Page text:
Americana (and the act of getting over it) by Luke Healy

Healy has never hiked or really camped but decides to walk from the Mexican border up to the Canadian border on the Pacific Coast Trail (PCT) a mere 2,660 miles. He is, in fact, desperate to get a job in America and stay there working but can’t. So, in order to see what America is all about, he goes hiking.

Whilst he does a lot of homework from books and videos, I think it would be fair to say that the actual physical homework probably isn’t enough although he did complete the trail and was stronger and fitter by the time it ended. Along the walk, he meets up with a range of other ‘thruhikers’, some he likes and wants to walk with and some he doesn’t but the walk is long and he bumps into individuals and groups time and time again. The book is long too, to match the trail, consisting of a fair amount of text and them the comic images. These are all in red and white or blue and white – appropriate colours for the content.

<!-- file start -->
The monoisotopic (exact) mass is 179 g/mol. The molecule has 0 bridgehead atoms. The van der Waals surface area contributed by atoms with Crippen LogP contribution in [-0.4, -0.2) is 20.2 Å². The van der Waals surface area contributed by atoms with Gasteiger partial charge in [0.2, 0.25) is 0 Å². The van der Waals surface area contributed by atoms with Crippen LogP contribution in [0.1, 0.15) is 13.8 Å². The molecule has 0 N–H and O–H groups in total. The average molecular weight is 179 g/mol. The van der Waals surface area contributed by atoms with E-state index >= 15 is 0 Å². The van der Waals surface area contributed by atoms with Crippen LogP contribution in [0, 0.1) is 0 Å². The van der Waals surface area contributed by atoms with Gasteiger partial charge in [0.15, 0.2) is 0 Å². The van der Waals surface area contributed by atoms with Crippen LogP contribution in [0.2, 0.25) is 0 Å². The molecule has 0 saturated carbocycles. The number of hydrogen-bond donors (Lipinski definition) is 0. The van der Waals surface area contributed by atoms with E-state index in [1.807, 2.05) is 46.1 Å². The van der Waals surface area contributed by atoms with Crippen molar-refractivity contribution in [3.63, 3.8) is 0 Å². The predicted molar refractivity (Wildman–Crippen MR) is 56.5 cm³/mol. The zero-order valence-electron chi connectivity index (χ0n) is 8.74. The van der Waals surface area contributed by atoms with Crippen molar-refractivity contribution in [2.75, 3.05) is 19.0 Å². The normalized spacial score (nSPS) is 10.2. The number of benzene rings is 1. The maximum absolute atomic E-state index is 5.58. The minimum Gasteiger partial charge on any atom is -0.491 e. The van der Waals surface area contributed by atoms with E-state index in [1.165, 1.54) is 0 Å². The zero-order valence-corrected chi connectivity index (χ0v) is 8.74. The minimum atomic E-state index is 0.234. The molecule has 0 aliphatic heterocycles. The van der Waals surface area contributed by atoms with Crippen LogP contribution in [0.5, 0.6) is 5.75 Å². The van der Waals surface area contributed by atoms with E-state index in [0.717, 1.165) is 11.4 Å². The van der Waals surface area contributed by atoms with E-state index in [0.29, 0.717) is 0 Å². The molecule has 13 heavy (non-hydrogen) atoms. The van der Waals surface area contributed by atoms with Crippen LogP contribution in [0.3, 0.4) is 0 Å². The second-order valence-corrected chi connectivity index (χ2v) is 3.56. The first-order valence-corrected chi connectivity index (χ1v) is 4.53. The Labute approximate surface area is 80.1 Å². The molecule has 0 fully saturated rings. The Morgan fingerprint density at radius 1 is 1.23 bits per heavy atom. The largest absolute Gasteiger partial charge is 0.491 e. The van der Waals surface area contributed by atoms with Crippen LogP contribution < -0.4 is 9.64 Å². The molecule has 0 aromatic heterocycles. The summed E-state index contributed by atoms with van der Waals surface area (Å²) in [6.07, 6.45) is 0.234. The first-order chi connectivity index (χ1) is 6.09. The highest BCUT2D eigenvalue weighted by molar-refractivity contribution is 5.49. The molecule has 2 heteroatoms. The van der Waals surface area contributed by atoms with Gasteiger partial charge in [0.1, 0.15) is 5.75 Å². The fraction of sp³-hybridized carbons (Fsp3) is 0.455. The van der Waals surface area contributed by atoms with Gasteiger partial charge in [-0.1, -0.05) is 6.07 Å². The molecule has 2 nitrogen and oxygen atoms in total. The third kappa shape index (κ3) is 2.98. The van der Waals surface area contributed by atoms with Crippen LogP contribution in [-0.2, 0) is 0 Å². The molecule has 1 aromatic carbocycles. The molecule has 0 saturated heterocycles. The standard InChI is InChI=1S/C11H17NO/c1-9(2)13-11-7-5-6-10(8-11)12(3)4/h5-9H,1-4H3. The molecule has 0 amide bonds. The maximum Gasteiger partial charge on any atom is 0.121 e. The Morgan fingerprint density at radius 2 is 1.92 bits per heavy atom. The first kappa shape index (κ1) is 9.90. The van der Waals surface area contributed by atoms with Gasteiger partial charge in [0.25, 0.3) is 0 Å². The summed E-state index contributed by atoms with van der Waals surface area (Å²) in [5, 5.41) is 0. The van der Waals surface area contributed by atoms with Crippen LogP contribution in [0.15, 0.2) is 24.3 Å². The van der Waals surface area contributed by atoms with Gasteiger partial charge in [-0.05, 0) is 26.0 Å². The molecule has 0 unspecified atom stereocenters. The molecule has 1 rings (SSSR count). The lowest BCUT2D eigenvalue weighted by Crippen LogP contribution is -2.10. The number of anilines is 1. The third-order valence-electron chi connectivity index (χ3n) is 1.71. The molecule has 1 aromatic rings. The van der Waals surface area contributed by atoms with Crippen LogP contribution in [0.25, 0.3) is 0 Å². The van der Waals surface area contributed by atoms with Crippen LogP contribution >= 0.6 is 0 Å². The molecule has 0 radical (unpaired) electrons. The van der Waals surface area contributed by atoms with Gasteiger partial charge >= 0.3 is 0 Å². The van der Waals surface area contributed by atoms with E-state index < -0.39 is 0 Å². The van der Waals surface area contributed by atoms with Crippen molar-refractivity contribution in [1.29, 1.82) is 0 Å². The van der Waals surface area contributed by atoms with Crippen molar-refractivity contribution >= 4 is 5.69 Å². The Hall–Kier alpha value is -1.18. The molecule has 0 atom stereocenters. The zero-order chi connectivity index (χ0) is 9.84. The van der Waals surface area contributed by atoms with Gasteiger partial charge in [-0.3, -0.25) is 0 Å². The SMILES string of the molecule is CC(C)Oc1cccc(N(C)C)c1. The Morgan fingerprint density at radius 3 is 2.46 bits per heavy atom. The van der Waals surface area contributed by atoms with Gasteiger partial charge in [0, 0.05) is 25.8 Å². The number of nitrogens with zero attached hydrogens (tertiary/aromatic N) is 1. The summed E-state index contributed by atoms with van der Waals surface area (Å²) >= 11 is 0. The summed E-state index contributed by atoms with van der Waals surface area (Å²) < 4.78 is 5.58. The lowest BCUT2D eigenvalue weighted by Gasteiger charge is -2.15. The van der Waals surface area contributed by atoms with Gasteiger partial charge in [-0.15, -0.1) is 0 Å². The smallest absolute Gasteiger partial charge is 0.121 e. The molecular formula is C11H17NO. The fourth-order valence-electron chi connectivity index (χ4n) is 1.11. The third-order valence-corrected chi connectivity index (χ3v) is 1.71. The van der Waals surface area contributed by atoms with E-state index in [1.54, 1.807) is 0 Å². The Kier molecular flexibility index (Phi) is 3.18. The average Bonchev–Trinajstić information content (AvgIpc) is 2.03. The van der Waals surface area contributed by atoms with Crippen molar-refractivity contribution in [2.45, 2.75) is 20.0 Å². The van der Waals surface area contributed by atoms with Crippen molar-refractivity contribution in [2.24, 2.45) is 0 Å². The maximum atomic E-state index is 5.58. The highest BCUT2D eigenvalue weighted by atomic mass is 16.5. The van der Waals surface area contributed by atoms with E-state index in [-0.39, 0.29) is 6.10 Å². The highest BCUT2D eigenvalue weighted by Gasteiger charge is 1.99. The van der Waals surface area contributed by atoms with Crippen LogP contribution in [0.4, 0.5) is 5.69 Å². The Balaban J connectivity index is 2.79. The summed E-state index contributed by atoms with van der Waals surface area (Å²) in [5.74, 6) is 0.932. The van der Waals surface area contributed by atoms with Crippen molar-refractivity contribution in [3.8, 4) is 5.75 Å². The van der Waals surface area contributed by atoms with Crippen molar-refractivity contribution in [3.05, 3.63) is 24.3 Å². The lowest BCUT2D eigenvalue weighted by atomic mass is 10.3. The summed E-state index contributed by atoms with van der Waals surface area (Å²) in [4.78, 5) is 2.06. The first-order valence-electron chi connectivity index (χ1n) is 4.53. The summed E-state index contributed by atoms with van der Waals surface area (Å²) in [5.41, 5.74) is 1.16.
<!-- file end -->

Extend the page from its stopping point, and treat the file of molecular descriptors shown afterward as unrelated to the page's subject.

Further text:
As any long distance hiker will tell you, its often not the walking or the scenery that convince you to give up, it’s your own mind that does it. You have to have a certain amount of determination to get up after a cold night, eat a tiny, dry breakfast with no hot drink and set off on what you know will be another 30 miles of cold, wet weather up and down the hills and hope that you don’t have to camp on your own. So it is also the story of a psychological journey to make it to Canada and the wondering how much you want it.

On the journey, Healy is filled with awe at the views, the vast expanse of the country and some of the places he travels through and where he sometimes stops for a night. But there is also the other side of America, as there is in any country, and that does start to rear its head from early on. He meets homophobia, landscapes littered with human detritus, people having a smoke (!) and those who will vote Trump. Slowly, slowly, he falls a little out of love with America and with the ties of home in Ireland calling when his Grandpa dies, you are almost certain that at the end he won’t stay in America.

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